Here is what I do to make the most money for my items on eBay:
- Use the 10 day auction. For only $0.20 more, it’s worth it to give buyers a few more days to bid on your auction.
- Start the auction at $0.01. Starting low means you’ll get more bids as initial bidders nickel and dime the auction up to a reasonable starting amount. An auction with more bids appears exciting and attracts more visits. Do not worry about the final price: if your item is really worth anything, and you described it well, it will garner a fair price by auction close. Only use a higher starting price if your item is truly one of a kind, prospective buyers are rare, and final selling prices on prior auctions are inconsistent. (Chances are exceedingly high that nothing sold by a reader of this blog is “one of a kind.”) A preferable alternative to a high starting price is a reserve price. What this means is that if the final auction value does not meet or exceed the reserve price, the auction is not binding.
- Only charge actual shipping costs. Sellers who pad shipping expenses are dishonest. Furthermore, buyers will gravitate towards sellers who have cheap shipping. (If you don’t believe that, consider that Amazon.com does not charge shipping on orders above $25. What effect does that have on their sales?) Charge only what it costs to ship the item, and do not charge any “handling” costs unless this item’s shipping procedure is unusual. Provide shipping materials gratis. (This requires prior planning on your part: grab discarded boxes from work, save packing materials, buy when the are on sale, etc.) eBay has a handy feature where if you provide the dimensions and weight of the item beforehand, buyers can see the exact cost to ship the item to their door. This leads me to…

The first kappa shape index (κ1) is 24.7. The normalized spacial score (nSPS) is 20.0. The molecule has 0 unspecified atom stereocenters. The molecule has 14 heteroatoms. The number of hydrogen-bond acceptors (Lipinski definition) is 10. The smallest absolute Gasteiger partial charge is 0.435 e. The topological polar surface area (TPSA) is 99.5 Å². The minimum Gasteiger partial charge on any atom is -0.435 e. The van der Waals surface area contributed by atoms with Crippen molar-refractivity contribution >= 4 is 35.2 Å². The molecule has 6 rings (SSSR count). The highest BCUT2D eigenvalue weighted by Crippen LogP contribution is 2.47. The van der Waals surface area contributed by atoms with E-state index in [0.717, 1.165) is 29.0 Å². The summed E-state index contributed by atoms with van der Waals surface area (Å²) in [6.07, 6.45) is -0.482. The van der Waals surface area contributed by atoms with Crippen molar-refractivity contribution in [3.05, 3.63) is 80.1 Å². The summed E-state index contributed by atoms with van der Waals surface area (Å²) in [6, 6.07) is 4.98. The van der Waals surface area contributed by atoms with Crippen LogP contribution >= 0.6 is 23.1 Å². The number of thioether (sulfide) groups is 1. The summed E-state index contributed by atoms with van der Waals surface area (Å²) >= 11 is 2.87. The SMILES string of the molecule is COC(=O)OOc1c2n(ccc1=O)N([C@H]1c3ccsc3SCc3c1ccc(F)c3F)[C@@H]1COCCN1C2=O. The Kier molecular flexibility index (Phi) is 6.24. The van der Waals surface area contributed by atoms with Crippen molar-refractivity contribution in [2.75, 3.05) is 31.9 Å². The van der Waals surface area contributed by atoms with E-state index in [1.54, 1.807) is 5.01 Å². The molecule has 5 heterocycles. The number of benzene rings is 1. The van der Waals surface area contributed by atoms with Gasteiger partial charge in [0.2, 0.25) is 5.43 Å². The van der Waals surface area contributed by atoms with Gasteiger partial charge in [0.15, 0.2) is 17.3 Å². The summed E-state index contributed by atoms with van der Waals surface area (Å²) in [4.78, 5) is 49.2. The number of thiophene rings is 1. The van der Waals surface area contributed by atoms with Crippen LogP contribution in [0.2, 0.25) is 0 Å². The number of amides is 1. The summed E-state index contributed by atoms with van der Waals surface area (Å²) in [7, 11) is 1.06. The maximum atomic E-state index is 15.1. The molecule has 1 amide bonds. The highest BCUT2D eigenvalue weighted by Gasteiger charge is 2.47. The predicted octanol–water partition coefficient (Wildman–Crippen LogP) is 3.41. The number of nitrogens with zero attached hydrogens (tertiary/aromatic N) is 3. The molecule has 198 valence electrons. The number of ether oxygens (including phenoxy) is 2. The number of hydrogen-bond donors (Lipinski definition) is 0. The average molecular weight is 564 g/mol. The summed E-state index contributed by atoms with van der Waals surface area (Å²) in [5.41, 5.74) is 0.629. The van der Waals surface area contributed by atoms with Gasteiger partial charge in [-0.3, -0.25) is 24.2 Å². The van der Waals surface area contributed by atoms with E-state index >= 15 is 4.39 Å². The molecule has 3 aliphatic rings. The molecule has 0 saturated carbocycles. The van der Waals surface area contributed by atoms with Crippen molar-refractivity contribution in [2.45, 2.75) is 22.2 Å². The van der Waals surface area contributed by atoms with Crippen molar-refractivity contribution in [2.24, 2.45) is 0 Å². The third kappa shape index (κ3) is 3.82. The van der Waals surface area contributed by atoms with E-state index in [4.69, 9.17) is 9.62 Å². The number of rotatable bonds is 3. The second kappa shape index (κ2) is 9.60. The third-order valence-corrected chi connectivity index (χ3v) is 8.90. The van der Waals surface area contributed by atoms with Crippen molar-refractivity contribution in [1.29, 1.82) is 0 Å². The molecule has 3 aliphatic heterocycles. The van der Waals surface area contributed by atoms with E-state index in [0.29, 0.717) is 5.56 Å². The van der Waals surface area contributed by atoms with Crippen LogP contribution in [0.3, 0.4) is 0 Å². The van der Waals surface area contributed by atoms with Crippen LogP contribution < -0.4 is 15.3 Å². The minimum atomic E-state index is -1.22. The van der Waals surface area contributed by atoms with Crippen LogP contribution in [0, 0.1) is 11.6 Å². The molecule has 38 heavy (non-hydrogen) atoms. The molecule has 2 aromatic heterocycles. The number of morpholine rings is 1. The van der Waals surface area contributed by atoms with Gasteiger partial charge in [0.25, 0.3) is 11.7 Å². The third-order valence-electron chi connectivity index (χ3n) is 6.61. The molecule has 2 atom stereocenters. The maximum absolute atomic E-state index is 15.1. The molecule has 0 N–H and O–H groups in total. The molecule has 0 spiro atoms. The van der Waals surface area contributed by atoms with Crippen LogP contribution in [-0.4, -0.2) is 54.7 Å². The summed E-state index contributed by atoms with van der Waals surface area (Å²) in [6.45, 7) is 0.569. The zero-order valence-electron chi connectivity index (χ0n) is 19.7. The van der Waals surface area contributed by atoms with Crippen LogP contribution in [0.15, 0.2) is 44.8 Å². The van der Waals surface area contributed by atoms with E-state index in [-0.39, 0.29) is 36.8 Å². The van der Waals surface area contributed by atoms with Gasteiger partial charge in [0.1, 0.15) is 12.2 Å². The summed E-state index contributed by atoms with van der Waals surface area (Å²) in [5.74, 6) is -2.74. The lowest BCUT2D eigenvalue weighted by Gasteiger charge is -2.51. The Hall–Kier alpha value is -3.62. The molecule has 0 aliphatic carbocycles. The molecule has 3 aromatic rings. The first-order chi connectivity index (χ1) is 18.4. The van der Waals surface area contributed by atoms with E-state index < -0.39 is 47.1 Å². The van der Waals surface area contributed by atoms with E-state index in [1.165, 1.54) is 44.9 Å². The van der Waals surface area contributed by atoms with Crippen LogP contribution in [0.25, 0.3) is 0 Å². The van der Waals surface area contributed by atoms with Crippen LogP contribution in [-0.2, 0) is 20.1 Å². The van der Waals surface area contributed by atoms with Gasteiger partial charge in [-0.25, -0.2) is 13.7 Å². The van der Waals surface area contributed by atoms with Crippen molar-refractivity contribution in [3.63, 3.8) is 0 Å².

- Package the item beforehand. First, this gives you an opportunity to weigh the item. That way you can really know what it will cost to mail the item. Packaging adds weight; I’ve lost money on more than one auction when I failed to consider this. Second, what happens if you sell the item, receive payment, need to ship it the next day, but have no packaging? You have to make an expensive trip to the local office supply place and purchase packaging at full retail. What a great way to eliminate your profits! Had you prepared in advance, you may have been able to acquire boxes and packaging for free or cheap.
- Give a detailed, concise, and straightforward description. List all technical details about the item, accurately describe its condition, and be honest and open about defects. Do not use lots of fonts, colors, graphics, or other distracting junk. Keep the auction plain and readable. Your item will sell itself if you described it accurately.
- Do not be a used car salesman. Do not pad your description with chintzy text, graphics, or other crap. For example, “one of a kind,” “extra special,” “can’t miss,” etc. Give me a break. Do you want to make yourself look like a used car salesman?
- Lots and lots of good pictures. Include many detailed photos. Give close-ups of problem spots and good spots. Do not use fuzzy shots or ambiguous shots (for example, poor lighting that prevents the user from seeing the item properly). I can’t tell you how many car listings I have seen that probably would have gotten higher final auction values if the photos weren’t horrible. If you screwed up the shot, 1. get off your lazy ass and retake it, and 2. learn how not to make the same mistake in the future.
- Have a good feedback rating. I recommend a rating of at least 15 positives with no neutrals or negatives. Otherwise you will have a puny track record. Sellers with minimal, zero, or negative feedback often get horrible final auction values. You may need to make some purchases to get positive feedback.
- Be honest, be honest, be honest. Dishonesty will hurt your feedback rating, and long-term it will just cause more headaches than it’s worth. Don’t be like eDrop of Wichita (additional link).
- Use PayPal. PayPal has steep fees, but it’s much easier for buyers to pay you if you use PayPal. Look at it this way: if you didn’t use PayPal and eBay, would you have been able to sell the item in the first place? And if you were able to sell the item (probably at a garage sale), would you have gotten this much?
With these tactics, I have had many surprisingly lucrative auctions. I’ve sold a broken Holley carburetor for $150 (the problem was accurately described), a Testors model for $80, and two new PDAs at a slight profit.